PLEASE NOTE: To protect your safety in response to the threats of Covid-19, we are offering our clients phone interview or video conferencing. Please call our office to discuss your options.
Giddens & Gatton Law, P.C. - Bankruptcy
Call Today for a FREE, 1 hr Bankruptcy Consultation 505-273-3720
Payment
Request a call back
PLEASE NOTE: To protect your safety in response to the threats of Covid-19, we are offering our clients phone interview or video conferencing. Please call our office to discuss your options.
Expertise With
Compassion
  1. Home
  2.  » 
  3. Business Law
  4.  » Setting Up a Corporation in New Mexico – Get the Bylaws Right

Setting Up a Corporation in New Mexico – Get the Bylaws Right

If you are considering opening a business in New Mexico with a partner or partners, you need to consider that your partnership may not last forever. Just like a marriage, you must take steps to protect your interests if there is conflict or if one partner decides to get out of the relationship. One of the most common ways for partners to protect their interests is by creating a corporation.

Starting a corporation in New Mexico is not that difficult. First, you need to reserve a corporate name and ensure that isn’t already in use, prepare and file Articles of Incorporation and pay the filing fees to the Corporate Bureau of the New Mexico Public Regulation Commission. You should appoint someone to serve as the Registered Agent, who will receive any legal notices served on the corporation such as a court summons.  After you have completed all of these steps, your corporation could be up and running.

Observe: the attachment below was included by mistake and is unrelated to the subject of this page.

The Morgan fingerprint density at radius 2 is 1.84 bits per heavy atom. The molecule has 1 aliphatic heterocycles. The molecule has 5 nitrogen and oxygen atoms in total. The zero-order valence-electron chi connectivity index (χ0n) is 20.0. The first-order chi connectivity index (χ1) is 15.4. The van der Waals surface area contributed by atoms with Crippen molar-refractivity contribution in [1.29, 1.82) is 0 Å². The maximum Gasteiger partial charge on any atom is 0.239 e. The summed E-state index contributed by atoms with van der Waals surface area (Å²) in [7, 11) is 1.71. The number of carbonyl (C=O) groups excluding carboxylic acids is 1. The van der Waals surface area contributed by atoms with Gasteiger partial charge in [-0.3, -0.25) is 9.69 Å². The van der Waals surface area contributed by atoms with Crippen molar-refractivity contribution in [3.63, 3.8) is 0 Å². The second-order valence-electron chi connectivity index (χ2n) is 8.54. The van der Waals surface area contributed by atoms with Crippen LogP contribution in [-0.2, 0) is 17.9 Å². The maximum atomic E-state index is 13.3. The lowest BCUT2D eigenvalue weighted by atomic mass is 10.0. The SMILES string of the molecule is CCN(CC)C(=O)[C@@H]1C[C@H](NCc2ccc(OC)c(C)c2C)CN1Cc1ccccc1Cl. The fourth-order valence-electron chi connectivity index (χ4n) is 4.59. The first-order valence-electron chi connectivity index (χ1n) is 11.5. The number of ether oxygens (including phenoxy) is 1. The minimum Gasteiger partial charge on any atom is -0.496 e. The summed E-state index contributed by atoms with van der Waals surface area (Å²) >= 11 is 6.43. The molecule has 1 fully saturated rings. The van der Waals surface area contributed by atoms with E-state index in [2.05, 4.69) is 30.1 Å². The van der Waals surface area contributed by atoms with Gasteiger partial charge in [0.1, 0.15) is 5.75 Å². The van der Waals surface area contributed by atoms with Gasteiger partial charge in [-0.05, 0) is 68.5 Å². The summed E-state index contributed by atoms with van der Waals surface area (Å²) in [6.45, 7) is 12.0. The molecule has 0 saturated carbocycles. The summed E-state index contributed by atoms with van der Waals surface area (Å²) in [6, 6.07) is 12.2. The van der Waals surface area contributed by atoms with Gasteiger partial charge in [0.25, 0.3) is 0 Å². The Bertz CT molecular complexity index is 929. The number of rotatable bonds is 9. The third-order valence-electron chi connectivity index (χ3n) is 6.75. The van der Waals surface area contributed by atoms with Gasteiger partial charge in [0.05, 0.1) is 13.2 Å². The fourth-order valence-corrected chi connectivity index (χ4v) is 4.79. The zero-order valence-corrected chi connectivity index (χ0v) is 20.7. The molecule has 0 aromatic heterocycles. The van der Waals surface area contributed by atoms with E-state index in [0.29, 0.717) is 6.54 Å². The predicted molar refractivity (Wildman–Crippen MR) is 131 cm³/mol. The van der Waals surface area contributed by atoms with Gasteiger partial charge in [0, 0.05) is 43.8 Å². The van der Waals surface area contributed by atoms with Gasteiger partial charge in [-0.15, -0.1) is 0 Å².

Larger businesses may need to prepare and issue stock certificates and create a corporate notebook. Partners need to prepare and accept corporate bylaws, which specify how the corporation should be governed. Generally, these bylaws state who the directors and/or shareholders are, what percentage interest they may have in the corporation, and how often the directors must have meetings and the procedure for setting up the meetings. Bylaws often establish how shareholders or directors may buy out another shareholder if the shareholder wants to leave the company. Without a clear established mechanism for determining the value of the shareholder’s financial interest in the company, it’s possible that a dispute could arise about how much the remaining partners should pay to buy the leaving partner out.  This kind of dispute can be acrimonious and costly.

Accordingly, when forming a company, you should consult with and hire an attorney in New Mexico who is well versed in corporate matters. The attorneys at Giddens & Gatton Law, P.C. have such expertise. Call us at 505-633-6298 to discuss with one of our attorneys the best way of approaching the corporate process. You may also visit our website at www.giddenslaw.com.

FindLaw Network

Arrange Your Free Bankruptcy Consultation